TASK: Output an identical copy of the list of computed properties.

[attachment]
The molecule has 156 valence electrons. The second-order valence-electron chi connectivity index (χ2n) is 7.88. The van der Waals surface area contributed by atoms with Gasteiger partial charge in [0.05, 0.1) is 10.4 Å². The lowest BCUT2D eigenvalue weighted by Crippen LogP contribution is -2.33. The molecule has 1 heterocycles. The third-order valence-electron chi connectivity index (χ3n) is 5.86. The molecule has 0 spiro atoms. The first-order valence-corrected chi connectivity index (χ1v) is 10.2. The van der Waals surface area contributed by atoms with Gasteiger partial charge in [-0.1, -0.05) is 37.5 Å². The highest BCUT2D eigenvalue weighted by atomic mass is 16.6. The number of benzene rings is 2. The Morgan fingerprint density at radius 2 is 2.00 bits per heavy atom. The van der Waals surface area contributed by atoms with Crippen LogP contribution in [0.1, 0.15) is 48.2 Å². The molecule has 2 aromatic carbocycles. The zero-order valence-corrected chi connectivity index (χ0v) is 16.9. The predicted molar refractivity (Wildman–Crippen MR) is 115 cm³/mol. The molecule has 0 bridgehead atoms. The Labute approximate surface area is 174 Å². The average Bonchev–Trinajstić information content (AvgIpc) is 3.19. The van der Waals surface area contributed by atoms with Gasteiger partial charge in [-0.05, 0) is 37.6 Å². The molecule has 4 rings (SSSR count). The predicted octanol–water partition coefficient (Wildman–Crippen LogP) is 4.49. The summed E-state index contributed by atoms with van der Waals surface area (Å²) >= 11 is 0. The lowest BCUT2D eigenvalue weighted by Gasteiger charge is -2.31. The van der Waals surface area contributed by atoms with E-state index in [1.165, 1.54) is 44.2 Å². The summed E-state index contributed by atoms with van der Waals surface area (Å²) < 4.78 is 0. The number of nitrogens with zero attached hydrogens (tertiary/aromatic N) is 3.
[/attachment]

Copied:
The molecule has 156 valence electrons. The second-order valence-electron chi connectivity index (χ2n) is 7.88. The van der Waals surface area contributed by atoms with Gasteiger partial charge in [0.05, 0.1) is 10.4 Å². The lowest BCUT2D eigenvalue weighted by Crippen LogP contribution is -2.33. The molecule has 1 heterocycles. The third-order valence-electron chi connectivity index (χ3n) is 5.86. The molecule has 0 spiro atoms. The first-order valence-corrected chi connectivity index (χ1v) is 10.2. The van der Waals surface area contributed by atoms with Gasteiger partial charge in [-0.1, -0.05) is 37.5 Å². The highest BCUT2D eigenvalue weighted by atomic mass is 16.6. The number of benzene rings is 2. The Morgan fingerprint density at radius 2 is 2.00 bits per heavy atom. The van der Waals surface area contributed by atoms with Crippen LogP contribution in [0.1, 0.15) is 48.2 Å². The molecule has 2 aromatic carbocycles. The zero-order valence-corrected chi connectivity index (χ0v) is 16.9. The predicted molar refractivity (Wildman–Crippen MR) is 115 cm³/mol. The molecule has 0 bridgehead atoms. The Labute approximate surface area is 174 Å². The average Bonchev–Trinajstić information content (AvgIpc) is 3.19. The van der Waals surface area contributed by atoms with Gasteiger partial charge in [-0.05, 0) is 37.6 Å². The molecule has 4 rings (SSSR count). The predicted octanol–water partition coefficient (Wildman–Crippen LogP) is 4.49. The summed E-state index contributed by atoms with van der Waals surface area (Å²) >= 11 is 0. The lowest BCUT2D eigenvalue weighted by Gasteiger charge is -2.31. The van der Waals surface area contributed by atoms with E-state index in [1.165, 1.54) is 44.2 Å². The summed E-state index contributed by atoms with van der Waals surface area (Å²) < 4.78 is 0. The number of nitrogens with zero attached hydrogens (tertiary/aromatic N) is 3.